OSHA Cites Contractors for Fall Hazards
The Occupational Safety and Health Administration (OSHA) recently named a masonry and stucco contractor in Fort Worth, Texas, and a roofer in Orwell, Ohio, for exposing workers to fall risks; the agency proposed six-figure fines for each employer.
OSHA September 17 quoted RM Masonry and Stucco Inc. of Fort Worth for exposing employees to fall and silica hazards after citing the company for similar violations in 2018 and 2019. The agency cited the company for nine repeated and six serious violations, including failing to ensure scaffolding was properly planked and secured, provide a ladder for safe exit and inspect scaffolding. OSHA is demanding fines totaling $216,265.
On September 20, the agency quoted: Neal Weaver, owner of Grand Valley Carpentry LLC of Orwell, for intentional, serious violations of eye protection and fall protection standards and is seeking a proposed fine of $253,556.
In the past, according to OSHA, Weaver has not worked with federal safety inspectors and has exposed workers to fatal fall risks for the sixth time in five years, operating his roofing business under Grand Valley Carpentry and a previous company name, Dutch Heritage LLC.
“The danger of falling makes roofing one of the most dangerous jobs in construction,” Cleveland Area director Howard Eberts said in a statement.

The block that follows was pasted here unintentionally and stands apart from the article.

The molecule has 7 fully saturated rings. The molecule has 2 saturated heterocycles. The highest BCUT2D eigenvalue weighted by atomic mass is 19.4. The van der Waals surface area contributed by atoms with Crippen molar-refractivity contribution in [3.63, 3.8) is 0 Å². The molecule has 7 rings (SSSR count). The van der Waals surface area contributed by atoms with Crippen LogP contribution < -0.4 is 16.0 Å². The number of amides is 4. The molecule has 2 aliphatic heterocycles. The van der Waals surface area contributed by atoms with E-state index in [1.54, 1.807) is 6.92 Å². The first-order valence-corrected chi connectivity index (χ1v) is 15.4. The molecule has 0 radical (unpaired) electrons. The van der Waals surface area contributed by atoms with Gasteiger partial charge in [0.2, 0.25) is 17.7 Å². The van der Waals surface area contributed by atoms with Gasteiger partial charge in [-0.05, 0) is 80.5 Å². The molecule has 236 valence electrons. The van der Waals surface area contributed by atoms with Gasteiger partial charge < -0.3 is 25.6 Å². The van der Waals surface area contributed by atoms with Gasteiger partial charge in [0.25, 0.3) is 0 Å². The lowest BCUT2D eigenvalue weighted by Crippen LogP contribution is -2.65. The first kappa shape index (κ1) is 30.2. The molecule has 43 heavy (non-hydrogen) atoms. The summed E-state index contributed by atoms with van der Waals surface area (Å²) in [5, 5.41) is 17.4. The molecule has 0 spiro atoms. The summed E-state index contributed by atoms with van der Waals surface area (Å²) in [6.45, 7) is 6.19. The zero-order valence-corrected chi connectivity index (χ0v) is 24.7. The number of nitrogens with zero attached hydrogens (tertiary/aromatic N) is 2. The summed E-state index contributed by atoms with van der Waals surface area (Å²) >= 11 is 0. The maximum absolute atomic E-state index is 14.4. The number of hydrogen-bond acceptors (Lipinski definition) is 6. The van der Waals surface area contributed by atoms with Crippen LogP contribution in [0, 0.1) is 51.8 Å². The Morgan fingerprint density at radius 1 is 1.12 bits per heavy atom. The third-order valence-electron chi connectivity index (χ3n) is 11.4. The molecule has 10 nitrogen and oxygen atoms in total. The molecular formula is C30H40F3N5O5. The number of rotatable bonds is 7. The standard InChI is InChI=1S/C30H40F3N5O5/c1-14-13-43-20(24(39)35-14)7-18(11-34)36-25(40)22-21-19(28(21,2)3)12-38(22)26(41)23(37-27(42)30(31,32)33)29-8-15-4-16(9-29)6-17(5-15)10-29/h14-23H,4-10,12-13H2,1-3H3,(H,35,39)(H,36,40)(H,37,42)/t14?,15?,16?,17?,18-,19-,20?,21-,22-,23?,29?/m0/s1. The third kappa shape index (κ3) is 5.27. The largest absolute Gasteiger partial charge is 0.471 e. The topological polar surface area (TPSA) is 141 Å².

“Too often, OSHA inspectors find workers working on home roofs without fall protection and discover that their employer has the safety equipment on site and refuses to guarantee its use,” Eberts continued. “Employers must ensure that employees working from heights of more than 6 feet are provided with fall protection equipment and that they train employees to use the equipment safely.”
OSHA cited Dutch Heritage for similar hazards in December 2016, August 2018, September 2018, November 2019 and December 2019. Weaver has not responded to the citations, has provided no evidence of reduction or paid fines, the agency said. OSHA has referred its unpaid fines to debt collection. In December 2019, Weaver changed his company name to Grand Valley Carpentry.
On April 20, inspectors from the agency saw Weaver and an employee working without fall protection on a residential roof nearly 20 feet above the ground.
OSHA’s Fort Worth office inspected an RM Masonry and Stucco workshop in Denton, Texas, as part of a Regional Emphasis Program (REP) for falls into the construction industry.
“RM Masonry and Stucco has repeatedly shown disregard for worker safety,” Fort Worth Area director Timothy Minor said in a statement from the agency. “OSHA will do everything it can to protect workers and hold serial offenders like this accountable.”
OSHA’s Construction Industry Fall Protection Standard (29 CFR §1926.501) is the agency’s most cited standard, cited 5,424 times in fiscal year (FY) 2020. The Scaffolding Standard (§1926.451) is the agency’s fourth most cited standard, cited 2,538 times in fiscal year 2020.
Falls from heights remain a serious construction hazard and are part of the ‘fatal four’, along with the hazards falling in/between, electrocution and collisions. Bureau of Labor Statistics data for 2019 showed that 401 of the 1,061 reported deaths by construction workers resulted from a fall from height.
OSHA, the National Institute for Occupational Safety and Health (NIOSH) and industry partners held their eighth annual national stand-down from May 3-7 to prevent construction falls.